Is Generation Z the “prude generation”? A recent study indicates that a significant number of teenagers and young adults believe that there is an excessive portrayal of sexual content on television. Scholars have unearthed that the majority of young individuals prefer narratives centered on friendships and non-romantic relationships, often referred to as “nomance.”
Half of Gen Z doesn’t like romance TV programs
Approximately 50% of individuals aged 13 to 24 express the opinion that the portrayal of romance in media is excessive, with an equivalent proportion believing that television and movies can do without explicit sexual content. According to research conducted by the University College of Los Angeles (UCLA), romantic clichés were rated as the fourth most disliked television stereotypes among teenagers.
Many young people are becoming disillusioned with the idea of romantic relationships as necessary for happiness. They are also tired of the cliché of male and female protagonists always ending up together in stories, which challenges the traditional “Happily Ever After” narrative.
Contemporary teenage favorites like “Twilight” and “The Hunger Games” brought renewed vigor to the love triangle theme. However, its ubiquity has led to a decline in enthusiasm among today’s youth. In contrast, 39% of the current generation express a preference for the inclusion of asexual and aromantic characters in their stories. Furthermore, a significant majority favor consuming content through binge-watching rather than adhering to weekly episode releases.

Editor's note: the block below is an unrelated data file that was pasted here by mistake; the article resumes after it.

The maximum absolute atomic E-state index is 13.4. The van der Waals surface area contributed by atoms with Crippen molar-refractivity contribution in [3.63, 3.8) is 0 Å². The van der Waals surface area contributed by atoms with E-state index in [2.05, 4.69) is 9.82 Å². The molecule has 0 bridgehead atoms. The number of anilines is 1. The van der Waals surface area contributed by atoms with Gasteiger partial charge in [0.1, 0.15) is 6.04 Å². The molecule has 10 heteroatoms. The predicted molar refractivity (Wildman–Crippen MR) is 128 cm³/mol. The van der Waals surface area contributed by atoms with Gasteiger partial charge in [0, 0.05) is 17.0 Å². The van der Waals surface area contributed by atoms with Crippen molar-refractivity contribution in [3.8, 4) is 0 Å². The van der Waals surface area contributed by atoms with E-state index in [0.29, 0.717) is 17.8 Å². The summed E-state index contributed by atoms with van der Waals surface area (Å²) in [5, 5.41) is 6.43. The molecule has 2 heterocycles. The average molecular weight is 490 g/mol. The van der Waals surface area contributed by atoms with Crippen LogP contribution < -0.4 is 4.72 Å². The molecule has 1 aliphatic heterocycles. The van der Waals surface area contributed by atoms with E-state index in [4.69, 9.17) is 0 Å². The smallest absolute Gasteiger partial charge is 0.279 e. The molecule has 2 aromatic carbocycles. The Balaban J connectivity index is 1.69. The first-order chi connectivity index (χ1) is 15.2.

Young adults have less sexual activity than their parents
According to UCLA Professor Yalda Uhls, the latest trends are linked to a growing “epidemic of loneliness” among young adults. Research indicates that young adults have less sexual activity compared to their parents at the same age, and many of them prefer being single.
Professor Uhls emphasizes that while adolescents may want less sex portrayed in media and desire more diverse and meaningful relationships depicted in the content they consume. Young people are experiencing a loneliness epidemic and seek relatable content in the media. Instead of using sex and romance as a quick way to connect characters, Hollywood should acknowledge that adolescents desire stories that encompass a wide range of relationships.